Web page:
Continuing through March 23, 2019
The formalism of yore, once considered mainstream, but now seen by some as woefully out of date, gets refreshed in the sculptures of David Fought in his “Curvilinearity” show, and in the paintings of Steuart Pittman in his “Lake” show.
Fought creates small tabletop-scale sculptures of subtle lyricism and beauty from humble yet demanding materials: unbent and reconfigured wire clothes hangers with plaster. After straightening the wire, the artist heats and bends it into geometric configurations — squares, rectangles, triangles and parallelograms — with slightly rounded corners, twisting the wire loops into shape with the spiral loops used for the clothes hangers. He connects two forms, at angles to one another, and fills in the oddly shaped curved-plane gaps — one thinks of the iridescent planes of free-floating soap bubbles — with thin membranes of plaster. The layers are sanded and burnished smooth. The heated wire reacts with the wet plaster to produce oxidations that read as irregular, painterly lines. The works, with their rounded, looping forms, despite their just-the-facts titles (“Rounded Parallelogram, Rectangle 1”), are little miracles of craftsmanship and poetry, with 2D lines and 3D planes in constant oscillation.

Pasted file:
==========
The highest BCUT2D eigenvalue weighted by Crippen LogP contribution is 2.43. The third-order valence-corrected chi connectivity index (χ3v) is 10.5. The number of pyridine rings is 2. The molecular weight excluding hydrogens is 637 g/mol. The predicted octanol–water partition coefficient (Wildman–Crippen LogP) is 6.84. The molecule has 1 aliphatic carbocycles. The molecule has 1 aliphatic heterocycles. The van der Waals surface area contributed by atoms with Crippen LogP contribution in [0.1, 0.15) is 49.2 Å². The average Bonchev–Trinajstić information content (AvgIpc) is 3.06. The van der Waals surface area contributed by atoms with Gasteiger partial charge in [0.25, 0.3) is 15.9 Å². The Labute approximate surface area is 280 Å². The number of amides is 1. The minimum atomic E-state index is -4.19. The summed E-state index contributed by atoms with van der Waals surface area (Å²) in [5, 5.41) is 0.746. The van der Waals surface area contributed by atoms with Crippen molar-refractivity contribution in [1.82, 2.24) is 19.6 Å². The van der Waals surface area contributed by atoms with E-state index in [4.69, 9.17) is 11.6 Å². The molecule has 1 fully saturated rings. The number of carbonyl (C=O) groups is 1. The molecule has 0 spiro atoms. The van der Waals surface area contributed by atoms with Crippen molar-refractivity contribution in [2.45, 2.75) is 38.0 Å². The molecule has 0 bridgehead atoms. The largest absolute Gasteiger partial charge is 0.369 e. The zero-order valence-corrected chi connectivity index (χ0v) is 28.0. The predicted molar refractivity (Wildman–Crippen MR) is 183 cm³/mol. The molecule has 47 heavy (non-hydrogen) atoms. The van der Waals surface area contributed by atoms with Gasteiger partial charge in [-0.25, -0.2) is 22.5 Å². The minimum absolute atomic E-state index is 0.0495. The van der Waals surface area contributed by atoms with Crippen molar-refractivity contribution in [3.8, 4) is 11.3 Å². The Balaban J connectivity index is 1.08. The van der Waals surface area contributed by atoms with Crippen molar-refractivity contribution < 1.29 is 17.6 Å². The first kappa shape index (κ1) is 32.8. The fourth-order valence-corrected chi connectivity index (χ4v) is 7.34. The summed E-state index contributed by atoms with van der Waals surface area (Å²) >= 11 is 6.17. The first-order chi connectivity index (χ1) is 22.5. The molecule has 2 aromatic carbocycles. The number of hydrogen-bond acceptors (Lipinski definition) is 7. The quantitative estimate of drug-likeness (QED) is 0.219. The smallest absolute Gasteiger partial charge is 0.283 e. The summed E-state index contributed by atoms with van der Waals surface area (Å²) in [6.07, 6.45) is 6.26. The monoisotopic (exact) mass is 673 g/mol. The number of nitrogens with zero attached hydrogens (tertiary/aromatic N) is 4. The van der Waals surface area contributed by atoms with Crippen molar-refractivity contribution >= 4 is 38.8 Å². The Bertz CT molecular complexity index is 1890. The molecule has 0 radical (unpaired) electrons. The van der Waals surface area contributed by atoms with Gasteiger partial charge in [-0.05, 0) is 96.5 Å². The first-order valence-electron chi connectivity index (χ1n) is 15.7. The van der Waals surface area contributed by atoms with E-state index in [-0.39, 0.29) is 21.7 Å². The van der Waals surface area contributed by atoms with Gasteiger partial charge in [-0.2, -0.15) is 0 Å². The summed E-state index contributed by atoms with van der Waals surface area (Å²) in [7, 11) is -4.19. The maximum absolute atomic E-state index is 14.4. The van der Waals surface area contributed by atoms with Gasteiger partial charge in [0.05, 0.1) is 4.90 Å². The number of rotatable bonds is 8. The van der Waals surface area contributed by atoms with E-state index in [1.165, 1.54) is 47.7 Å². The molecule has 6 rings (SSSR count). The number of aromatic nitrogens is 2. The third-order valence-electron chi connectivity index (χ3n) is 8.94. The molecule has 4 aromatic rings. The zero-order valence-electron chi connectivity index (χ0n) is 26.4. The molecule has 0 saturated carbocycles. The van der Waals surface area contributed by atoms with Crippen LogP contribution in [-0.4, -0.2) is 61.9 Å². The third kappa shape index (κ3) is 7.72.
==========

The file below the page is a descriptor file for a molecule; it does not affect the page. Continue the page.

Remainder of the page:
Pittman likewise transcends the dictates of formalism — Minimalism in his case — in small oil/alkyd abstractions inspired by memories of his adolescence by the shores of Lake Michigan. Now an Oaklander, Pittman interprets “moments where we can experience beauty through fleeting encounters at unexpected times and places.” His vocabulary of simple flattened forms, not strictly geometric and just a bit eccentric, are rendered in an unusual palette ranging from the subdued, greyed colors to jazzier primaries more in keeping with California urban street life, think the skateboarding and surfing subcultures. “Freighter” is a stack of almost-rectangles in black, white, orange and gray, set against a pale blue background. The abstraction feels humorous, but also, as anyone living the Bay Area can attest, true to memory. In “Formal” two dark-gray rectangles are displayed one above the other, each with the appearance of an ankle-high shoe form, or a cross-section of crown molding. The similar “Ramp” suggests makeshift skateboard ramps as the true subject. The same playful ambiguity is present in “Vessel,” with its conjoined gray and yellow trapezoids (in this case with a curved base) suggesting the bow of an oncoming ship, simplified by sunlight and shadow. It’s a sophisticated form of reductivism.